Meanwhile, the HP’s Doom Eternal 99th percentile result of 94fps was bolstered by a 165fps average. That’s fast enough to take advantage of the 144Hz display, which bodes well for performance in undemanding esports titles.
HP’s machine has a Performance mode that adds a few extra frames per second to games, and its Quiet mode retains enough pace for casual games and esports titles at sub- 100fps frame rates.
The Ryzen 7 5800H is a rock-solid bit of silicon too. Its benchmark results are consistently towards the top end of the speeds we expect from this chip, and its multi-threaded results are better than anything Intel can currently muster.
This machine also has a battery that lasts for seven hours when handling everyday work tasks, although you can shave a couple of hours from that result for creative work and it only lasted for 90 minutes when gaming.
The GPU’s delta T never rose beyond 44°C either, and the HP was quieter than most gaming laptops. The exterior remained warm rather than hot too. Noise levels were fine when we stress-tested the CPU as well, and the chip attained top single-core and multi-core speeds of 4.3GHz and 3.6GHz respectively – virtually identical to the chip’s theoretical boost clocks. The only minor issue here is the processor’s high delta T of 76°C during an all-core stress test, but it never caused instability.
The downside is the quality of the Victus’ 16.1 in display. The peak brightness of 240cd/m2 is poor, the delta E of 4.9 is mediocre and the screen only rendered 58.8 per cent of the sRGB gamut.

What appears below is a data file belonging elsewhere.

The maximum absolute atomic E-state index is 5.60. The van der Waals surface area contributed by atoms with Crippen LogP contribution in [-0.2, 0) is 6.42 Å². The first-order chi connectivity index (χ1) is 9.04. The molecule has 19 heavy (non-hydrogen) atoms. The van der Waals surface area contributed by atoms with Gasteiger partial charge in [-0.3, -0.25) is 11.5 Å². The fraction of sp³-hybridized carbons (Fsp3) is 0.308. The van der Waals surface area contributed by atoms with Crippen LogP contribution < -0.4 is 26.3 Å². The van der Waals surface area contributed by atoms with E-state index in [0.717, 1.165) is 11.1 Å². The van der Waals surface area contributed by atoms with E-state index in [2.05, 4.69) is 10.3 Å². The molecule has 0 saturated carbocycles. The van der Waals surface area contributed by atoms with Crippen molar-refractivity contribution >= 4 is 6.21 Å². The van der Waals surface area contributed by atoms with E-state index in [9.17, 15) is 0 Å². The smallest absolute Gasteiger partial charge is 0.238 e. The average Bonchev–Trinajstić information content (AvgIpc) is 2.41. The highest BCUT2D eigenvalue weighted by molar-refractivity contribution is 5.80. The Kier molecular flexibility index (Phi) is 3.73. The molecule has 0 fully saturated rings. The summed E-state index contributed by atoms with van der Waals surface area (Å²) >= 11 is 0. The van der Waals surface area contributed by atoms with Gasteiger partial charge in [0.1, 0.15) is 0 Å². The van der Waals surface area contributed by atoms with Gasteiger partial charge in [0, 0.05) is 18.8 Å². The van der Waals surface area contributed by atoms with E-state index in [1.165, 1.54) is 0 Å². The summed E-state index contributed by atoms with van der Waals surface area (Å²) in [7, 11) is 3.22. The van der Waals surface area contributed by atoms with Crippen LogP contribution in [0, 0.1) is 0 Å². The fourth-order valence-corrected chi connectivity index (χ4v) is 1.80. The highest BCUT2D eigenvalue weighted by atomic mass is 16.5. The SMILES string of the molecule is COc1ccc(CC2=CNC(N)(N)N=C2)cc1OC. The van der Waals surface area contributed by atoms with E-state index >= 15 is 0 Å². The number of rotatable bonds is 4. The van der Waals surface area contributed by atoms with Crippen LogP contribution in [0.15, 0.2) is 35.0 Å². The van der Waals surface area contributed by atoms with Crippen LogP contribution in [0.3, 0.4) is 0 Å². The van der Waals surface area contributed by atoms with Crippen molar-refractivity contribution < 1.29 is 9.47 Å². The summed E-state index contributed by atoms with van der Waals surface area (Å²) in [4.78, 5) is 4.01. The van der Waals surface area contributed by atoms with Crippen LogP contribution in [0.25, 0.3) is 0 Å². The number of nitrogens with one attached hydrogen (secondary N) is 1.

These results leave the panel looking drab. The black point of 0.14cd/m2 is good and it means you get a solid contrast ratio of 1,714:1, but that depth is wasted on a display with such a narrow color gamut and an absence of brightness. You can play games on this panel, but they’ll never look vibrant.
CPU: 3.2GHz AMD Ryzen 7 5800H
Memory: 16GB 3200MHz DDR4
Graphics: Nvidia GeForce RTX 3060 Laptop 6GB
Screen: 16.1in 1,920×1,080 IPS 144Hz
Storage: 512GB Micro 2300 M.2 SSD
Networking: Dual-band 802.11ax Wi-Fi, Gigabit Ethernet, Bluetooth 5.2
Ports: 3 x USB 3.2 Gen 1,1x USB 3.2, Gen 1 Type-C/DisplayPort, 1 x audio, 1x HDMI, 1xSD
Dimensions (mm): 370x260x24(WxDxH)
Operating system: Windows 10 Home 64-bit
HP’s machine delivers impressive gaming and computing power for a great price, and the 16.1in screen is a good size too. Battery life is good in some situations, and the Victus is never loud. It fails to impress in some areas though – the display has underwhelming quality, the keyboard has irritations, build quality is mediocre and connection options are average.
If you can stretch your budget, we recommend paying the extra $300 for the Lenovo Legion 5 Pro on our Elite list, and offers a faster RTX 3070 GPU, RGB-backlit keyboard, 165Hz screen and better USB connections in a stronger, lighter chassis. However, the HP Victus 16’s decent performance for the price still makes it worth considering if your budget is limited to only just over a grand and you’re aware of its shortcomings.
Good power and a big screen at a low price, but the HP suffers in several important areas.